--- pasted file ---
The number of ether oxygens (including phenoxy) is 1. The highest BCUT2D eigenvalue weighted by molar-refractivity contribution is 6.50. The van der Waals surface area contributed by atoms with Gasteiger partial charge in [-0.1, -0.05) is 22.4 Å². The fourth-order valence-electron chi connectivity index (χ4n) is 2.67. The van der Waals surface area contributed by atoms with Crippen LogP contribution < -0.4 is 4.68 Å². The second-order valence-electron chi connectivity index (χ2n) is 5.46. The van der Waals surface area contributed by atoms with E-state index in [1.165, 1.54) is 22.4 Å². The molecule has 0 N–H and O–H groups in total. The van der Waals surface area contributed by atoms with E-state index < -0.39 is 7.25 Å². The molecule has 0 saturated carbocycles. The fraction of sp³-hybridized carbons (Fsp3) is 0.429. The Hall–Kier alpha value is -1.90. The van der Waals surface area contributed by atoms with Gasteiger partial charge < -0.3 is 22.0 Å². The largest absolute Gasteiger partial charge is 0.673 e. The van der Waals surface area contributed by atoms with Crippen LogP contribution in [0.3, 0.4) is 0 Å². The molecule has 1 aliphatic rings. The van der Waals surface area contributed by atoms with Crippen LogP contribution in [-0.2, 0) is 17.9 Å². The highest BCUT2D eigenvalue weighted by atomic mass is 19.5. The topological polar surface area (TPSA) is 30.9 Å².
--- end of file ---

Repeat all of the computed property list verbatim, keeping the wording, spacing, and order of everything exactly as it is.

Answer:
The number of ether oxygens (including phenoxy) is 1. The highest BCUT2D eigenvalue weighted by molar-refractivity contribution is 6.50. The van der Waals surface area contributed by atoms with Gasteiger partial charge in [-0.1, -0.05) is 22.4 Å². The fourth-order valence-electron chi connectivity index (χ4n) is 2.67. The van der Waals surface area contributed by atoms with Crippen LogP contribution < -0.4 is 4.68 Å². The second-order valence-electron chi connectivity index (χ2n) is 5.46. The van der Waals surface area contributed by atoms with E-state index in [1.165, 1.54) is 22.4 Å². The molecule has 0 N–H and O–H groups in total. The van der Waals surface area contributed by atoms with E-state index < -0.39 is 7.25 Å². The molecule has 0 saturated carbocycles. The fraction of sp³-hybridized carbons (Fsp3) is 0.429. The Hall–Kier alpha value is -1.90. The van der Waals surface area contributed by atoms with Gasteiger partial charge < -0.3 is 22.0 Å². The largest absolute Gasteiger partial charge is 0.673 e. The van der Waals surface area contributed by atoms with Crippen LogP contribution in [0.3, 0.4) is 0 Å². The molecule has 1 aliphatic rings. The van der Waals surface area contributed by atoms with Crippen LogP contribution in [-0.2, 0) is 17.9 Å². The highest BCUT2D eigenvalue weighted by atomic mass is 19.5. The topological polar surface area (TPSA) is 30.9 Å².